Cyberspace Web





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Nootropics, or smart drugs, are thought to enhance mental abilities. More specifically, they improve cognition under the typical conditions often found in modern-day lives: mental and chemical stress as caused by environmental toxins, sustained mental effort as experienced through involvement in intensive long-term projects, and the physical stress that usually accompanies lengthened periods of physical exertion. The concept of nootropics seems closely linked to the use of amino acid supplements in order to protect soldiers under battlefield stress. A variety of drugs fall into this catagory, among them various amino acid precursors to neurotransmitters and other compounds associated with mental function, such as piracetam, vasopressin, hydergine, choline, DMAE and centrophenoxine.

The 'heightened' consciousness achieved through the use of smart drugs differs considerably from those achieved by other, more stereotypical drugs. For example, Ecstasy usually provides an unconditional atmosphere of sociability, happiness and goodwill towards everyone, as noted in Nicholas Saunders' seminal work, E for Ecstasy. Cocaine evokes a rush of excitement and a sense of well-being and confidence. The effects of heroin are commonly described as a wave of pleasure and intense relaxation, with any worries or physical pain fading away to nothingness. The various sensations associated with most other drugs have little to do with the after-effects of smart drugs, however. Nootropics induce a peaceful yet alert state whereby one feels profoundly relaxed although simultaneously experiencing a state of intense concentration. This altered consciousness can be described as loose and creative as well as mentally quick and focused. Smart drugs facilitate metabolic activity across the corpus callosum. Consequently, the two hemispheres of one's brain achieve a mode of superconnection, resulting in an enormous increase in the amount of information flowing between them.

Smart drinks are one of the most popular smart drug subcategories - various 'recipes' constantly circulate around the cognoscenti; and in the last couple of decades, such information has been freely available from such public domain sources as the Usenet and the World Wide Web. This represents a very recent reversal in trends, however - until the early origins of the information age and the associated networking mentality in the late 1960s, information was treated much like a commodity to be denied from others in order to maintain power. This has meant strict control on the flow of information, which, due to the physical limitations of ancient technologies, has been quite easy to achieve. Historically, authorities have chosen to limit access to information that has been considered harmful for the welfare of the public (or, more often than not, the welfare of the selfsame authorities). Even today, the same trend has its supporters, as witnessed by the short-lived Communications Decency Act of 1996 which would have translated into censorship of Internet content, a blatant violation of the First Amendment. The fallacy in the logic of censoring information is that information, in and of itself, is inherently harmless. Its active use may cause hazards, yet even then, certain applications may not necessarily prove to be dangerous. Nootropics constitute a remarkable case in point, in that they completely fulfill and equally completely defy the prospect of posing a danger against society.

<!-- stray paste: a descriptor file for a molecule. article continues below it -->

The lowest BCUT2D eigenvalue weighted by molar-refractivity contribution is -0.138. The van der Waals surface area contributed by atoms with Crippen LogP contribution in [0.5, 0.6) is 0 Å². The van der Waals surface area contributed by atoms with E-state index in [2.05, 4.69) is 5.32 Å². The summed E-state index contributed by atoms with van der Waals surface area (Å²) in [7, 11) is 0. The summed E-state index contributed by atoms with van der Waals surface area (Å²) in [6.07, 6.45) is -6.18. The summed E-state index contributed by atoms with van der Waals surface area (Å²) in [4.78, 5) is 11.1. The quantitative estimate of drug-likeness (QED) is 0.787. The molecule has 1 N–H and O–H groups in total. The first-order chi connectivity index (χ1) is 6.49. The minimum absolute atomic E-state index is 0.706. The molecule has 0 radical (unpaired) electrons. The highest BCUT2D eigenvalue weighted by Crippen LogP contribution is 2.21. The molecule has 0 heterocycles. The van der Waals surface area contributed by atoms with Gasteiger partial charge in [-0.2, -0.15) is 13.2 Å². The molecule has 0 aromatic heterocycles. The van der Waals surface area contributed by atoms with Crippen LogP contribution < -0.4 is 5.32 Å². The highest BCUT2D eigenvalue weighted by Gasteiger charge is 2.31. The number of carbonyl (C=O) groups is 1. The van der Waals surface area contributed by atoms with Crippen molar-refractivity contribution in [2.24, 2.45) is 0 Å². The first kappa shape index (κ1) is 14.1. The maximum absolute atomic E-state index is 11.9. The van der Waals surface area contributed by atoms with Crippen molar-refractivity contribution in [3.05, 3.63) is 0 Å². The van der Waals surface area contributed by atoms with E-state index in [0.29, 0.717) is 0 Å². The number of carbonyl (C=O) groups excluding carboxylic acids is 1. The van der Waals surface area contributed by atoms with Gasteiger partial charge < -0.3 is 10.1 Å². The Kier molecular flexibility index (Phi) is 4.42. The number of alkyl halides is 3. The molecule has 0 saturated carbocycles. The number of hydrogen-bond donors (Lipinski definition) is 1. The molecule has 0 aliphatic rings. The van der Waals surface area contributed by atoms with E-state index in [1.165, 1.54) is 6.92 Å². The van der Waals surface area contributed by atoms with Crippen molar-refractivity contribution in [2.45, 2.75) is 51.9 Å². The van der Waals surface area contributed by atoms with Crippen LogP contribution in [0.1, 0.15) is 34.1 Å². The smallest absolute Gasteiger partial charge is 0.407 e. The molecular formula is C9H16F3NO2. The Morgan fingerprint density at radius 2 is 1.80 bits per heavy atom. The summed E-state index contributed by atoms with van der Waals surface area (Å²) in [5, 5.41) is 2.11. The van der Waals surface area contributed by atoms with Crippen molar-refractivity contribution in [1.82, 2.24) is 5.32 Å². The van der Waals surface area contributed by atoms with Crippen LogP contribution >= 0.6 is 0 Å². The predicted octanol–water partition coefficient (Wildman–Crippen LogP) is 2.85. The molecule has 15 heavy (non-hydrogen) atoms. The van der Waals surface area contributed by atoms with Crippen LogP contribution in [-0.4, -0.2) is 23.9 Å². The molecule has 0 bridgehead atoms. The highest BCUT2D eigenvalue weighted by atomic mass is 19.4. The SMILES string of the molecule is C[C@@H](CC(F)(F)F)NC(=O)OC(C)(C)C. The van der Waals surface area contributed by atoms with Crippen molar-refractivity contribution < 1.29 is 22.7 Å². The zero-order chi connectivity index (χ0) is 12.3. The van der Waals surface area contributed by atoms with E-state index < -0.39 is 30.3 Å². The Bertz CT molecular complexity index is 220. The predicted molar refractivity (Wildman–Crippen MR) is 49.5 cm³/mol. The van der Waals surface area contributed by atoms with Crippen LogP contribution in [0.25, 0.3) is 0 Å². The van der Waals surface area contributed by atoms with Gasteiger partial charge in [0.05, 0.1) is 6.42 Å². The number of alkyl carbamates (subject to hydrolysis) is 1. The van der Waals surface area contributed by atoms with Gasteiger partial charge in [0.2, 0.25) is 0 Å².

The paradoxical nature of information (potentially harmful yet highly beneficial), as well as its parallelism to nootropics, suggest a link to Derrida's pharmakon.